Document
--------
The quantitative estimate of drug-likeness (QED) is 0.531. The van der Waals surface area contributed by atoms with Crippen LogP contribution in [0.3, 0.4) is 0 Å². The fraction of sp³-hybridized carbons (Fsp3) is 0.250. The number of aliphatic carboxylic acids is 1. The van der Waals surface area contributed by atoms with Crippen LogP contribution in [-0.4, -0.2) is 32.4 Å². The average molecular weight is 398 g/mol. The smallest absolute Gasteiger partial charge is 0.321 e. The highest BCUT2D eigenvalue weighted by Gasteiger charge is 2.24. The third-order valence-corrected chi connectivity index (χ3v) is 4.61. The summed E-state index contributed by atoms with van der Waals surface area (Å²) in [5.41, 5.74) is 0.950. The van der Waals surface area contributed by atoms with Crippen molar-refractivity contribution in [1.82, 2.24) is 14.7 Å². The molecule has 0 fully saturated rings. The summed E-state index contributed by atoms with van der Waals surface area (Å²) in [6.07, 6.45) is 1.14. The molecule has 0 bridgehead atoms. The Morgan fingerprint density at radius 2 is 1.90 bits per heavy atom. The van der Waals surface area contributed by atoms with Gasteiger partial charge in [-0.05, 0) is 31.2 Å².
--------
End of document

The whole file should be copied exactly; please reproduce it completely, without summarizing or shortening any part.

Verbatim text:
The quantitative estimate of drug-likeness (QED) is 0.531. The van der Waals surface area contributed by atoms with Crippen LogP contribution in [0.3, 0.4) is 0 Å². The fraction of sp³-hybridized carbons (Fsp3) is 0.250. The number of aliphatic carboxylic acids is 1. The van der Waals surface area contributed by atoms with Crippen LogP contribution in [-0.4, -0.2) is 32.4 Å². The average molecular weight is 398 g/mol. The smallest absolute Gasteiger partial charge is 0.321 e. The highest BCUT2D eigenvalue weighted by Gasteiger charge is 2.24. The third-order valence-corrected chi connectivity index (χ3v) is 4.61. The summed E-state index contributed by atoms with van der Waals surface area (Å²) in [5.41, 5.74) is 0.950. The van der Waals surface area contributed by atoms with Crippen molar-refractivity contribution in [1.82, 2.24) is 14.7 Å². The molecule has 0 fully saturated rings. The summed E-state index contributed by atoms with van der Waals surface area (Å²) in [6.07, 6.45) is 1.14. The molecule has 0 bridgehead atoms. The Morgan fingerprint density at radius 2 is 1.90 bits per heavy atom. The van der Waals surface area contributed by atoms with Gasteiger partial charge in [-0.05, 0) is 31.2 Å².